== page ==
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of Education, 1842-2002 > Irene Impellizzeri Files, 1980-1993
Irene Impellizzeri Files, 1980-1993
The Irene Impellizzeri Files, 1980-1993, document a portion of the work
of a long-serving member of the Board of Education. They comprise Series 345
of the Board of Education Record Group, and are part of the subgroup, Members
of the Board. They have been assigned accession number 05-013.
The records were transferred to the Municipal Archives by the Department
of Education in 2004 from the former Board of Education headquarters at 110
The series consists of 11.5 cubic feet of records. They were organized and
inventoried by the Municipal Archives in 2005 in a project supported by the
New York State Archives under its Local Government Records Management Improvement
Irene Impellizzeri was appointed by Brooklyn Borough President Howard Golden
to fill the unexpired term of Stephen R. Aiello, who resigned in 1980 to join
the Carter Administration. She remained the Brooklyn representative until 1994.
Mayor Rudolph Giuliani reappointed Dr. Impellizzeri to the Board as his representative
immediately and she remained until 2002 when her term expired. At the same
time, the Mayor’s Office gained control of the education system and replaced
the Board of Education with the Department of Education.
The Board elected Irene Impellizzeri Vice President in 1986 and re-elected
her for several terms, even during the most controversial period of her time
on the Board. In 1992, calls for Impellizzeri’s resignation grew after
a statement which claimed that inner-city children had no role models. Coupled
with praise, in the same speech, for various ethnic groups but not for African-American
or Hispanic groups, this avowal was seen as racist. However, Dr. Impellizzeri
retained both her position on the Board and her title.
The major policy issue faced by the Board of Education during Irene Impellizzeri’s
tenure as a member was HIV/AIDS prevention. Impellizzeri, a Roman Catholic,
opposed Chancellor Joseph Fernandez’s plan to distribute condoms in the
public schools, preferring the teaching of abstinence. Along with three other
conservative members of the Board, known collectively as the “Gang of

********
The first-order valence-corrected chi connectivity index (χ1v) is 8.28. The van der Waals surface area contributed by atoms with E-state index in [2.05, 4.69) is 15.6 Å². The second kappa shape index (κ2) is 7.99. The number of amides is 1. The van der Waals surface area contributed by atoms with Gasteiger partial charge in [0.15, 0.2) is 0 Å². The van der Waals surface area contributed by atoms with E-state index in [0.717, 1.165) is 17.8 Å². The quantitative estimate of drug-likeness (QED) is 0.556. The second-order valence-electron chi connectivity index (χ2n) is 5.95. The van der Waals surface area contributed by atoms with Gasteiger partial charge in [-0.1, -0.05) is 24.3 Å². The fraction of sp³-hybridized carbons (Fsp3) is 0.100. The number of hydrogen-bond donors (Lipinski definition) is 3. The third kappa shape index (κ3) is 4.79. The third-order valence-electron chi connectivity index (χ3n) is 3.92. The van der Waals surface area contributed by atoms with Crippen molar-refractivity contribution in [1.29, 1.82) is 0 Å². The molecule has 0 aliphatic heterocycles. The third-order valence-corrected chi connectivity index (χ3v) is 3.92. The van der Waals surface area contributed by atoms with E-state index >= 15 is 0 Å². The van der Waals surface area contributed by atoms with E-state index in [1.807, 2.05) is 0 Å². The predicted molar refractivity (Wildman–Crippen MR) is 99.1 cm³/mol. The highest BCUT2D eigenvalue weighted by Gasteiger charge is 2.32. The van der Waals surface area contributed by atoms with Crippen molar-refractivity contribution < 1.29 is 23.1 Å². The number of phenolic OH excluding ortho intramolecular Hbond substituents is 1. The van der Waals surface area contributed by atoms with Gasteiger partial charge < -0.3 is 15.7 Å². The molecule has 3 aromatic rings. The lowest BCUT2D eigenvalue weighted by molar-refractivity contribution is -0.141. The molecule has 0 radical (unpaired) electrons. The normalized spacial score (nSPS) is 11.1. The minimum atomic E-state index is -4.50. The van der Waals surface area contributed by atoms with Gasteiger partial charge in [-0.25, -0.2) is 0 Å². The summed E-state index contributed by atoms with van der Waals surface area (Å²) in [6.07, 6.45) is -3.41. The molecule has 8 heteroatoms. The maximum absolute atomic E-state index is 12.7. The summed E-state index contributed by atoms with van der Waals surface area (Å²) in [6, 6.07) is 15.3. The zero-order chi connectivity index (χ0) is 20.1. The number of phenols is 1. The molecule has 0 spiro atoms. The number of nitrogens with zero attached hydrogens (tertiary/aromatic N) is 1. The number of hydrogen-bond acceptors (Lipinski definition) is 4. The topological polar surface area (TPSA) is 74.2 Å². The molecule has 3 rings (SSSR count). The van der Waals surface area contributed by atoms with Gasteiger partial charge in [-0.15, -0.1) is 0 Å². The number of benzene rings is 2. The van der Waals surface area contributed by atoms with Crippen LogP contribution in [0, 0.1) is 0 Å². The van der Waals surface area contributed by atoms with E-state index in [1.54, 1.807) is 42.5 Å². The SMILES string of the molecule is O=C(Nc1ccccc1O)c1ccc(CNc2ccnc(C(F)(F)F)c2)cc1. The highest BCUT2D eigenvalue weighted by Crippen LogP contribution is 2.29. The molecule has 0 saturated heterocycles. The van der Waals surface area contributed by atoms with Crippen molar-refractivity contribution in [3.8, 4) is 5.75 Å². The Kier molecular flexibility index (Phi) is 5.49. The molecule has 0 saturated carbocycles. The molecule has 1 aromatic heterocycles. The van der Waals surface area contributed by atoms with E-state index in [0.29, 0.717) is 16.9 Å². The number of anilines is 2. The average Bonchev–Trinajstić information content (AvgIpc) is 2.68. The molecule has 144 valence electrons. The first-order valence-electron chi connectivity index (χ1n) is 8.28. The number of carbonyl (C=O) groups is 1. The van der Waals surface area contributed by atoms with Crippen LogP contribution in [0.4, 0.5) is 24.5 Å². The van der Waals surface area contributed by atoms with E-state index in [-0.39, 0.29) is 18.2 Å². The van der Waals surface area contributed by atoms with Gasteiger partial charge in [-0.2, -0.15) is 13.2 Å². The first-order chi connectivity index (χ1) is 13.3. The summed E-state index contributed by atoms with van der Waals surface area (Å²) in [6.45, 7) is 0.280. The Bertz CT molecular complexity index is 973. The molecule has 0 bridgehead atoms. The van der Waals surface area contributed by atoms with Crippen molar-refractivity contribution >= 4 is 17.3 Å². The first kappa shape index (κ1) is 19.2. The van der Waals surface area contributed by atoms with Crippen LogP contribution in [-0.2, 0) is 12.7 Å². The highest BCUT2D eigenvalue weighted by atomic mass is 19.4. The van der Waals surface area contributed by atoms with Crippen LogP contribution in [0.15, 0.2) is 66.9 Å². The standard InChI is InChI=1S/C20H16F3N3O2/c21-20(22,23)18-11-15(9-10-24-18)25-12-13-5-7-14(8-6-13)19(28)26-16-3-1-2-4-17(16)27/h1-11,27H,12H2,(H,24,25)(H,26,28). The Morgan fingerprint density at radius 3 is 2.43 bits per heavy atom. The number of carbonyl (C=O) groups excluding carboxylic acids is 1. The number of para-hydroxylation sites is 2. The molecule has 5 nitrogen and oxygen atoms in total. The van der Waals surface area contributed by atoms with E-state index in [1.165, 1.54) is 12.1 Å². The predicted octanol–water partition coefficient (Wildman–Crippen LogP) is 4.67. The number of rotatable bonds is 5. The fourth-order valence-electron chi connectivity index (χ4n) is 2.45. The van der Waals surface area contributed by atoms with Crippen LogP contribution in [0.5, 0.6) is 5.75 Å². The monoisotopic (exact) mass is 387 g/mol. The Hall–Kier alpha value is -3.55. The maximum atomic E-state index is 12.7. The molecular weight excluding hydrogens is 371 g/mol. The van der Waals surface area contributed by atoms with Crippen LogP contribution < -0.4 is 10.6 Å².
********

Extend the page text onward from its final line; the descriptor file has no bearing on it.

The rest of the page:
Four,” Impellizzeri played a key role in stopping the plan and forcing
Chancellor Fernandez out of office.
Irene Impellizzeri came to the Board of Education from a long career as an
educator. Beginning as a New York City school teacher, she continued teaching
at Fordham University, where she earned a Ph.D. Impellizzeri joined the faculty
of Brooklyn College in 1961. In 1971, Dr. Impellizzeri was promoted to Dean
of the School of Education there. Irene Impellizzeri became University Dean
for Teacher Education for the City University in 1986. She retired from this
position in 1991.
Scope and Content
The Irene Impellizzeri Files are only part of the files that may exist. While
Impellizzeri’s service on the Board spanned the years 1980-2002, the
records in these files are from the period 1980-1993. These dates encompass
much of Dr. Impellizzeri’s service on the Board as Brooklyn representative
from 1980-1994. The records were found combined with those of Impellizzeri’s
predecessor, Stephen R. Aiello, and separated. The files are organized into
five subseries, reflecting the original organization of the records.
The main body of records is subseries I, Subject Files. While these files
constitute the largest subseries of Irene Impellizzeri’s files, they
contain little in the way of policy decisions. The subseries focuses mainly
on monetary matters such as audits from the Auditor-General, the state comptroller
and city comptroller, the capital budget for school construction, a retirement
incentive plan and the budgetary process from 1980-1985. The records also encompass
a great deal of correspondence in the form of invitations and official communications
from Chancellors Alvarado and Macchiarola, various members and staff of the
Board and the Brooklyn Borough President’s office.
The second subseries, Community School Districts, is mainly from 1980 and
may reflect a continuity with Stephen Aiello’s office rather than Irene
Impellizzeri’s interactions with the local boards. Files for later years
have not been found. The records include several meetings with school board
presidents which Impellizzeri held as the Brooklyn representative. Only a few
meetings from the period 1989-1993 have been located.
Subseries III, Consultative Council, focuses on one of the most important
groups in fostering communications between the Board of Education and the local
school boards. The bulk of the records spans the years 1984-1993. The time
period reflects Irene Impellizzeri’s membership on the Council, especially
after 1986 when she became vice president of the Board and became the mandated
head of the Council. Through committees and monthly meetings, the community
school boards and the Board of Education could investigate and agree on issues